Child Abuse: Child abuse is defined as a variety of abnormal behaviors directed against children. It can take many forms. Child abuse may be in the form of:
- sexual abuse,
- physical abuse,
- child neglect,
- emotional neglect and abuse,
- failure to thrive, and
- Munchausen syndrome by proxy.
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AlcoholismAlcohol problems vary in severity from mild to life-threatening and affect the individual, the person's family, and society in numerous adverse ways. Signs of a drinking problem include insomnia, loss of employment, blackouts, depression, auto accidents, bruises, frequent falls, and anxiety. Treatment involves stabilization, detoxification, and rehabilitation of the alcohol-dependent person.
Broken or Knocked-out TeethBroken teeth are caused by trauma to the face. Jaw pain, toothache, pain with chewing and temperature changes may indicate a broken or cracked tooth. Sometimes teeth may be reimplanted if they come out whole, but fractures may require crowns or removal of the tooth.
BruisesA bruise is a common skin injury that results in a discoloration of the skin. Symptoms and signs include pain and discolored skin. Applying a cold compress may speed healing and reduce swelling. Acetaminophen and ibuprofen may be taken for pain.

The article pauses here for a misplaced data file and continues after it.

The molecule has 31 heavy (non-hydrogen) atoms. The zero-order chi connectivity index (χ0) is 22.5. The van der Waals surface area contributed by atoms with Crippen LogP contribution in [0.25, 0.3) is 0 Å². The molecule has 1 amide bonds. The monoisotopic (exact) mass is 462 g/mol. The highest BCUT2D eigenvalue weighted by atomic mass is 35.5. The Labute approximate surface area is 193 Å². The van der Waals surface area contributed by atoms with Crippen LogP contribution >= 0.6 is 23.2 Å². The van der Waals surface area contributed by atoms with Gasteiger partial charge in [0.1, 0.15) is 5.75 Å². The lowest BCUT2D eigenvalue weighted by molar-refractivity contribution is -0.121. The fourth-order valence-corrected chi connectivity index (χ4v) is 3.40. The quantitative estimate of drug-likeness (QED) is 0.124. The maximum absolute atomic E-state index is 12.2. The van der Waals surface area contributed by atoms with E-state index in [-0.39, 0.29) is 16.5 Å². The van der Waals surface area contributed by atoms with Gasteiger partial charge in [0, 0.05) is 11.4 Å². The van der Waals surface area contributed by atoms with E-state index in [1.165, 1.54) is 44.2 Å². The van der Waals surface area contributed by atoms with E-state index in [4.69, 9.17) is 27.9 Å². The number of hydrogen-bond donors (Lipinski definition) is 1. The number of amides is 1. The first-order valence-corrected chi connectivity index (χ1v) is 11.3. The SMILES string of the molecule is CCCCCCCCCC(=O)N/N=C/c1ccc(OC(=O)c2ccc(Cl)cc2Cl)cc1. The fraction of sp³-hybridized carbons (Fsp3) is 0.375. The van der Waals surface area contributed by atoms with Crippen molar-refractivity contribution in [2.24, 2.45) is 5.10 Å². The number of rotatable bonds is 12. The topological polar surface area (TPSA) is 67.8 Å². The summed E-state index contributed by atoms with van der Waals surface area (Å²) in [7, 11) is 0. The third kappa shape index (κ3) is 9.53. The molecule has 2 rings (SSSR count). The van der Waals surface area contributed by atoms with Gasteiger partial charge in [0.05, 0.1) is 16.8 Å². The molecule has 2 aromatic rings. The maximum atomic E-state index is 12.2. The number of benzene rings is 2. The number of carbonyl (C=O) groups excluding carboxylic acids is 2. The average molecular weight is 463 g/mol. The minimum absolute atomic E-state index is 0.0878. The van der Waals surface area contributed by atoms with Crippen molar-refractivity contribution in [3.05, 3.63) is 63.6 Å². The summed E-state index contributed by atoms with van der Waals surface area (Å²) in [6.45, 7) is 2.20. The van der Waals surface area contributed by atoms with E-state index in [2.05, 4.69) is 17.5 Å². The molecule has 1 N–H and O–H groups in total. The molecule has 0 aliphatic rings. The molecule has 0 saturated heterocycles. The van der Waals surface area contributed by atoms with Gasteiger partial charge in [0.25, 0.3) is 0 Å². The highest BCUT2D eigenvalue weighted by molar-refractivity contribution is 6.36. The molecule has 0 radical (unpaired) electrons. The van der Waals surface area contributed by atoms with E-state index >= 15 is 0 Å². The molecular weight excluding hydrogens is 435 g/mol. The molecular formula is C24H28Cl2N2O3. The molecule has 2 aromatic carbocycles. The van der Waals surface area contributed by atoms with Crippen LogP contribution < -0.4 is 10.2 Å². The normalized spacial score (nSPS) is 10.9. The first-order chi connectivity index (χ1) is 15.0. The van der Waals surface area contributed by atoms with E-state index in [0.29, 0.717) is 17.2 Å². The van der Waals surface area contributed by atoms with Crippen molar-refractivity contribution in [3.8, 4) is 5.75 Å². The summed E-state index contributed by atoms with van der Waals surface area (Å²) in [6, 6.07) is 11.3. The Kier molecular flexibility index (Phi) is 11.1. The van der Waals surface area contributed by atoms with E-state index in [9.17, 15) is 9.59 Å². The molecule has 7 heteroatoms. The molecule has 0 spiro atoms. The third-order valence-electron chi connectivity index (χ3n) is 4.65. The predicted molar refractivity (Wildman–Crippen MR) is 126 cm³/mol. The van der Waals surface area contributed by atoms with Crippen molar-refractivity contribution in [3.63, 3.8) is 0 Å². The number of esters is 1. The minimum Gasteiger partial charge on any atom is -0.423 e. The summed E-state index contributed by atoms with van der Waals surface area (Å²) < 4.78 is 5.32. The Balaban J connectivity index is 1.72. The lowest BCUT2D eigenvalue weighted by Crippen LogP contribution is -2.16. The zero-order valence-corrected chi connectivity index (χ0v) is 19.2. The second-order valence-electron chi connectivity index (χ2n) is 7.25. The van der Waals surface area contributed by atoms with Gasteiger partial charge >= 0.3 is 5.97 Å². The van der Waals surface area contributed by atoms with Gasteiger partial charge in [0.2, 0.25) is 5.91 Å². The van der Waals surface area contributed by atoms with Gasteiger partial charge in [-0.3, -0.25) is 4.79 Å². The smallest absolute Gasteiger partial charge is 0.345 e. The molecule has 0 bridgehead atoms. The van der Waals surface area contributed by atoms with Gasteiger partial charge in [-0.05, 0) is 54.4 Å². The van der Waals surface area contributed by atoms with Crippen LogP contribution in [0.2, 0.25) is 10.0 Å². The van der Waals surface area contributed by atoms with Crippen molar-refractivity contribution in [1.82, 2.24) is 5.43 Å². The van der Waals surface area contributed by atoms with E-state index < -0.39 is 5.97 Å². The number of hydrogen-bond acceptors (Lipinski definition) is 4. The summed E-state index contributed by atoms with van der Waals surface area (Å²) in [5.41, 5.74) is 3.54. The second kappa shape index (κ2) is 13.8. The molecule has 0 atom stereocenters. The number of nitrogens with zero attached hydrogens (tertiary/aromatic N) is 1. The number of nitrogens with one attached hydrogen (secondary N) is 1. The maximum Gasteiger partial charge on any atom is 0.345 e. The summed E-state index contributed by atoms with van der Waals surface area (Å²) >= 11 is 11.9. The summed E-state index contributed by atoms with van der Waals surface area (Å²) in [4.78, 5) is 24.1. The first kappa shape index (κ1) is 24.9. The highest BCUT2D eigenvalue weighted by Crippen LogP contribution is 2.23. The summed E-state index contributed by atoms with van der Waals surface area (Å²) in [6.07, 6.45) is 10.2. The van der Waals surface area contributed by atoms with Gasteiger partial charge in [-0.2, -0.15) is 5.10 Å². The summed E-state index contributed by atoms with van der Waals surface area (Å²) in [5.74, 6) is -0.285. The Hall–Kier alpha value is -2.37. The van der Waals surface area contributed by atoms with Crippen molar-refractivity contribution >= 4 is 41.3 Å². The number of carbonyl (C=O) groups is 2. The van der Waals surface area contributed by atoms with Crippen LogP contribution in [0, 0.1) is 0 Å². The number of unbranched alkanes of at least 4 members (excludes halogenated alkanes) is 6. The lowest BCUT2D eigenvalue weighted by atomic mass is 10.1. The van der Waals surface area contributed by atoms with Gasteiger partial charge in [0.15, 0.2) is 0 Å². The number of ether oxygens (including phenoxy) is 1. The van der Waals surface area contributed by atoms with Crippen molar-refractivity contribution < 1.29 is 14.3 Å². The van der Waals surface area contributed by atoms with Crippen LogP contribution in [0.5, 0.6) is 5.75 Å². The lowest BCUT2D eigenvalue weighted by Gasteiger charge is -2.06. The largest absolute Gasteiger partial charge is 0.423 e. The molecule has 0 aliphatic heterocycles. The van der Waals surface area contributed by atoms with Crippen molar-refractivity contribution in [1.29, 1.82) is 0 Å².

Domestic ViolenceDomestic violence is a well-known and often-used term. Although it may describe various violent relationships, such as child abuse, elder abuse, or abuse within a same-sex relationship, it is most most commonly applied to an intimate relationship between two adults in which one partner uses a pattern of assault and intimidating acts to assert power and control over the other partner.
Growth Failure in ChildrenGrowth failure in children may be caused by a number of factors, whether genetic or hormonal. Growth delay that results in short stature is seldom a result of a medical condition that requires treatment, however, hormone replacement therapy is indicated when the child has hypothyroidism or growth hormone deficiency.
Patient RightsPatient rights are the basic rules of conduct between medical caregivers as well as the institutions and people that support them and patients. The key components are communication; informed consent; confidentiality; the right to healthcare; abandonment; right to refuse care for adults parents, and children; legal principles in medicine; and medical research and patients' rights.
Alcoholism Alcohol problems vary in severity from mild to life-threatening and affect the individual, the person's family, and society in numerous adverse ways. Signs of a drinking problem include insomnia, loss of employment, blackouts, depression, auto accidents, bruises, frequent falls, and anxiety. Treatment involves stabilization, detoxification, and rehabilitation of the alcohol-dependent person.
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